Conversely, in vitro, proton pump inhibitors inhibit bone resorption, and in vivo, proton pump inhibitors decrease urinary excretion of calcium, likely because of inhibition of vacuolar H+
/ATPases found on osteoclast cell membranes.23
Therefore, further research is required to determine the precise effect of long-term use of proton pump inhibitors on bone mineral metabolism.
Our study suggests that the risk of osteoporosis-related fracture increases with the duration of exposure to proton pump inhibitors. This has specific implications for patients with long-term exposure. Because many of the common indications for proton pump inhibitor therapy are not self-limiting,24
a substantial portion of proton pump inhibitor use is of indefinite duration. Furthermore, use has been increasing in recent years, likely because of a number of factors, including increasing affordability with the emergence of generic and over-the-counter formulations, and an increasing reluctance to give cyclooxygenase-2 inhibitors as a gastroprotective strategy for people taking nonsteroidal anti-inflammatory drugs.25
These factors may promote the long-term use of proton pump inhibitors, leaving patients at increased risk of osteoporosis-related fractures. Conversely, there is evidence that these medications are frequently given to patients with no obvious indication,26,27
and other studies have suggested that many long-term proton pump inhibitor users can be stepped-down to less intensive therapies without recurrence of symptoms.28,29
Because evidence also suggests that use of proton pump inhibitors may be associated with an increased risk of enteric infections such as Clostridium difficile
and community acquired pneumonia,30,31
clinicians must be increasingly vigilant in ensuring that proton pump inhibitors are used sparingly and only when absolutely indicated. However, there will remain a subset of patients for whom continuation of long-term therapy is necessary because of an underlying high-risk of gastrointestinal bleeding, recalcitrant symptoms or complications of gastroesophageal reflux disease, including peptic strictures and erosive esophagitis. Further study is required to determine whether there are pharmacologic strategies, including the use of calcium supplementation, bisphosphonates or estrogen analogues, that can mitigate the risk of fracture.32,33,34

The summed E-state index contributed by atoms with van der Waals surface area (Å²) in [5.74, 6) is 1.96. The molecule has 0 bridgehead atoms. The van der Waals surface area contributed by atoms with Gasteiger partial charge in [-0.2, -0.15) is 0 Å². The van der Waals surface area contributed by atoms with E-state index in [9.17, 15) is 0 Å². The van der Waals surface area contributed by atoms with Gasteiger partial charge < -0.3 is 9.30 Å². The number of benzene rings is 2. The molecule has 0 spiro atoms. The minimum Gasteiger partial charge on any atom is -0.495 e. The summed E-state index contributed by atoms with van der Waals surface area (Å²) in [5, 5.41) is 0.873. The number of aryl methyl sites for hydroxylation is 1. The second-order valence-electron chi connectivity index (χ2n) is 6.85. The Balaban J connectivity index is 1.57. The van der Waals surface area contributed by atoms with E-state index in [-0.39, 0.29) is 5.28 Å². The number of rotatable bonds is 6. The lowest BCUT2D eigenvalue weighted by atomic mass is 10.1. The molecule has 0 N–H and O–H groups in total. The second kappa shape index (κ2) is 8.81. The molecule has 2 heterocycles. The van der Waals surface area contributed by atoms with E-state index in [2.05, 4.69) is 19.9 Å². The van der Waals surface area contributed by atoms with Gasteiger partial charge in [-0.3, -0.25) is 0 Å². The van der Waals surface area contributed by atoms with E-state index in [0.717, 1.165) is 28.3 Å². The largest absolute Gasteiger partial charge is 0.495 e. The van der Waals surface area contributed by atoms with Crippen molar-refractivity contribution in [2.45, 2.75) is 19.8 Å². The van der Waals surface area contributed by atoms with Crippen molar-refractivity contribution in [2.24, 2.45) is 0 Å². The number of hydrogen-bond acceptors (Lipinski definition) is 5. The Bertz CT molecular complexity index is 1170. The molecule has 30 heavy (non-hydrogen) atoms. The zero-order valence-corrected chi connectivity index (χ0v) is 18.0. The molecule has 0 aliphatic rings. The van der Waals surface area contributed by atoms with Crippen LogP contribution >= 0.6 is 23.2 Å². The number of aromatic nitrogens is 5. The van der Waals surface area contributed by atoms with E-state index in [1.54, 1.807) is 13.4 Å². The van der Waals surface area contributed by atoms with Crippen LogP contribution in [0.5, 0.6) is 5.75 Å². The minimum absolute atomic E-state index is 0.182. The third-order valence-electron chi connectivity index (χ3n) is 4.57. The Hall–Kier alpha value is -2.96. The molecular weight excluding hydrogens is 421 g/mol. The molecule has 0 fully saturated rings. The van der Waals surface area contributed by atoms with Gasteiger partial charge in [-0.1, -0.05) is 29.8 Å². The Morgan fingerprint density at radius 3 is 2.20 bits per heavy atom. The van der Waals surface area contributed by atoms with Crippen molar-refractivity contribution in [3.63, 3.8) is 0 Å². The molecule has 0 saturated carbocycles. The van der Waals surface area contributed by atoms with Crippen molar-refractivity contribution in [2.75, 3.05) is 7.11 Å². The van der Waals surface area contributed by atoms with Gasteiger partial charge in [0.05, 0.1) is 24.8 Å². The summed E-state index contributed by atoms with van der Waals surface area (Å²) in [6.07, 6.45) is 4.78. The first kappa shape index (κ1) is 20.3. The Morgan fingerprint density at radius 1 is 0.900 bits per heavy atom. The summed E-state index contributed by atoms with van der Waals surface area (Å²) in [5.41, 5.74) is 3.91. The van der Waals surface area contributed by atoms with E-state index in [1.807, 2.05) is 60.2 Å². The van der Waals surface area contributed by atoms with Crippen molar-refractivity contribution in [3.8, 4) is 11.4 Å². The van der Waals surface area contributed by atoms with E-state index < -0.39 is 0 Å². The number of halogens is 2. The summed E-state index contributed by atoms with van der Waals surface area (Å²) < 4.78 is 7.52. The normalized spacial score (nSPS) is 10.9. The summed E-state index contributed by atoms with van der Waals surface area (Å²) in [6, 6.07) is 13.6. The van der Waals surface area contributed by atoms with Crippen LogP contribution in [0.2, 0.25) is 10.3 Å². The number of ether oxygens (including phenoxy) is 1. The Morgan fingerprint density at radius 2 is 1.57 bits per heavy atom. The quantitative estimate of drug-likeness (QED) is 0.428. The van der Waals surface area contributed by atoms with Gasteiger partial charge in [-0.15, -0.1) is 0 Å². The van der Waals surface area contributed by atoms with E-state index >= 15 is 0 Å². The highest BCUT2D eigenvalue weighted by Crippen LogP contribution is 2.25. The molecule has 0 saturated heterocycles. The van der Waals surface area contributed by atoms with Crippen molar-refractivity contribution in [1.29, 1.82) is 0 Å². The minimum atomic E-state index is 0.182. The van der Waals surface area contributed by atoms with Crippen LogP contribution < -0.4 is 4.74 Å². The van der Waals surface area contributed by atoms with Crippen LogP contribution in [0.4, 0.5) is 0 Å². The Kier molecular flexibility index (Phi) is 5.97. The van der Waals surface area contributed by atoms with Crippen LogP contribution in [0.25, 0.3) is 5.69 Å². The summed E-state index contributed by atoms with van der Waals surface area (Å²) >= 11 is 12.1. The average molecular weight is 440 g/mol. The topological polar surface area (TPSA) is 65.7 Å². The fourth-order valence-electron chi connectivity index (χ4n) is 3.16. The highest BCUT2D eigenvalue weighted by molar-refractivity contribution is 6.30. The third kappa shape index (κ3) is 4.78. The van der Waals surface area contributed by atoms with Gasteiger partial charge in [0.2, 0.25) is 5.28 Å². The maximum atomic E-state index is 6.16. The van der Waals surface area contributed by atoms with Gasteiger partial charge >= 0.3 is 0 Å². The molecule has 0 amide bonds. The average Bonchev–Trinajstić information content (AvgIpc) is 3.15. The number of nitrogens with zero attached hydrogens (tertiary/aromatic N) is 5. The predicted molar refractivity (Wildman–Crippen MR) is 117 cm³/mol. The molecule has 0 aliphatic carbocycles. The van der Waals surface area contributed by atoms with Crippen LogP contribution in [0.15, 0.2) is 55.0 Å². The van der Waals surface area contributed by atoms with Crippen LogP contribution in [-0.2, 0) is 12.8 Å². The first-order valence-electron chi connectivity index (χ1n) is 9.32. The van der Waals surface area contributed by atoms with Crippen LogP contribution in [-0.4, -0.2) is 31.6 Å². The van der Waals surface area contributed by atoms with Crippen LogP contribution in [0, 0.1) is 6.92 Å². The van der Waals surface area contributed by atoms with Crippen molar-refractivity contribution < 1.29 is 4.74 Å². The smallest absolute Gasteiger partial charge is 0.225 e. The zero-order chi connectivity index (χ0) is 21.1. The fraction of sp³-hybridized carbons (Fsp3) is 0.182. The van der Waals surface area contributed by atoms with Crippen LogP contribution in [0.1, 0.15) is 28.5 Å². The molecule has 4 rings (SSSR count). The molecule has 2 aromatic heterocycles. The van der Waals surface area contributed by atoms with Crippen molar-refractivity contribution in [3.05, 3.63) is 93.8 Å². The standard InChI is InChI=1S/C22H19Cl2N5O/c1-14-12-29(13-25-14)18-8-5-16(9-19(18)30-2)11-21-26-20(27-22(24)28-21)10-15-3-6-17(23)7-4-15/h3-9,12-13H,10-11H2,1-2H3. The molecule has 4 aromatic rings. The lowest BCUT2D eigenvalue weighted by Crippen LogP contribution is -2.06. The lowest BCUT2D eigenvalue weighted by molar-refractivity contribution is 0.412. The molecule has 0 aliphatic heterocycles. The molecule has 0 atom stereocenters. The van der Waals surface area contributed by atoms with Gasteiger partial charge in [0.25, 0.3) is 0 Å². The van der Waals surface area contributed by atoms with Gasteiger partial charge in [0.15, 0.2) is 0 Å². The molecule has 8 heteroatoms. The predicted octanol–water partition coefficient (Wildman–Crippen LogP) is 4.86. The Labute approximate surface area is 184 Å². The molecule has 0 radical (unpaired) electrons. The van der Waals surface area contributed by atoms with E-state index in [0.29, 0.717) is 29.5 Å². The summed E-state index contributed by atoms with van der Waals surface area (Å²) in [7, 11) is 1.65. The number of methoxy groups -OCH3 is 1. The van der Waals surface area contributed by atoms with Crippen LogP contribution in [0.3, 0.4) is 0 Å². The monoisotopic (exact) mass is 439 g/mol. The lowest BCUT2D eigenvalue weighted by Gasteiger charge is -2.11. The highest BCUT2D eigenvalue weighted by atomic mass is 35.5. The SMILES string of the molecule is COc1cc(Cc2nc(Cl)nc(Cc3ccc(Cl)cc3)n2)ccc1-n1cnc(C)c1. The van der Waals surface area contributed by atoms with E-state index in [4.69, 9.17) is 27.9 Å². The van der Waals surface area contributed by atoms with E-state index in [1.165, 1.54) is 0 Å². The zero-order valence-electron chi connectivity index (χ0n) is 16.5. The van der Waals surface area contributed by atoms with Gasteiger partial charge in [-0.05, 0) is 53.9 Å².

Our study has some limitations that deserve further discussion. First, owing to the lack of anthropomorphic data and information about the use of over-the-counter calcium supplements, vitamin D supplements, tobacco and alcohol in our data set, we were unable to control for the possible confounding effects of these factors. We were also unable to determine whether increased fracture risk from proton pump inhibitors is related to reduced bone density or increased risk for falls; however, to our knowledge, there is no evidence that proton pump inhibitors increase falls. Second, as with any observational study, there may be unrecognized differences between cases and controls that can confound the results. Finally, fractures that do not lead to a physician interaction (which includes many vertebral fractures) cannot be identified. However, given the comprehensiveness of the Population Health Research Data Repository and its previous use for determining risk factors for osteoporotic fractures, we are confident that it is unlikely that these limitations had a profound effect on our results.
In conclusion, we detected an association between long-term (≥ 7 years) exposure to proton pump inhibitors and osteoporosis-related fractures. We also found an association between hip fractures and 5 or more years exposure to proton pump inhibitors. However, short-term use did not appear to increase fracture risk. Further study is required to examine the effect of acid inhibition on calcium absorption and bone mineral metabolism, specifically to determine the effect of acid inhibition on bone mineral density over time. As well, further research is needed to examine the role of osteoprotective medications for patients who require long-term proton pump inhibitor therapy. Lastly, as with any medication, we recommend that proton pump inhibitors be used only in clinical situations where they are necessary and in which they have been proven to be efficacious.
@@ See related commentary by Richards and Goltzman, page 306